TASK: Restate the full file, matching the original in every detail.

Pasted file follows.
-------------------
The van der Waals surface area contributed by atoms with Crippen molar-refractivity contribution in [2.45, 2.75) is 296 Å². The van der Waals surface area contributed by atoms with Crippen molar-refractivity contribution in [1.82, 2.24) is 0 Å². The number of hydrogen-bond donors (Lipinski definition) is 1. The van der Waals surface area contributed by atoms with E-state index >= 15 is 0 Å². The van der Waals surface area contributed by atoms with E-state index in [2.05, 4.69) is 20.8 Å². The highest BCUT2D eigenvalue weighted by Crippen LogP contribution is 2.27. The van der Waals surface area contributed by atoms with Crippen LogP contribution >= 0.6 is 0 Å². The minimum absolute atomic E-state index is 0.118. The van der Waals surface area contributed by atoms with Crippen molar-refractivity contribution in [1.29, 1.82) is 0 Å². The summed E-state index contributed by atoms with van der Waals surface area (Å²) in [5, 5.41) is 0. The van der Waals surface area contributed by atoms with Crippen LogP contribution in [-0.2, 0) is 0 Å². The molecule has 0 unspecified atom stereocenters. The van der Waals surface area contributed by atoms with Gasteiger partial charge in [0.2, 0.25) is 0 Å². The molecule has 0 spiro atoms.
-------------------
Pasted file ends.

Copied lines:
The van der Waals surface area contributed by atoms with Crippen molar-refractivity contribution in [2.45, 2.75) is 296 Å². The van der Waals surface area contributed by atoms with Crippen molar-refractivity contribution in [1.82, 2.24) is 0 Å². The number of hydrogen-bond donors (Lipinski definition) is 1. The van der Waals surface area contributed by atoms with E-state index >= 15 is 0 Å². The van der Waals surface area contributed by atoms with E-state index in [2.05, 4.69) is 20.8 Å². The highest BCUT2D eigenvalue weighted by Crippen LogP contribution is 2.27. The van der Waals surface area contributed by atoms with Crippen LogP contribution >= 0.6 is 0 Å². The minimum absolute atomic E-state index is 0.118. The van der Waals surface area contributed by atoms with Crippen molar-refractivity contribution in [1.29, 1.82) is 0 Å². The summed E-state index contributed by atoms with van der Waals surface area (Å²) in [5, 5.41) is 0. The van der Waals surface area contributed by atoms with Crippen LogP contribution in [-0.2, 0) is 0 Å². The molecule has 0 unspecified atom stereocenters. The van der Waals surface area contributed by atoms with Gasteiger partial charge in [0.2, 0.25) is 0 Å². The molecule has 0 spiro atoms.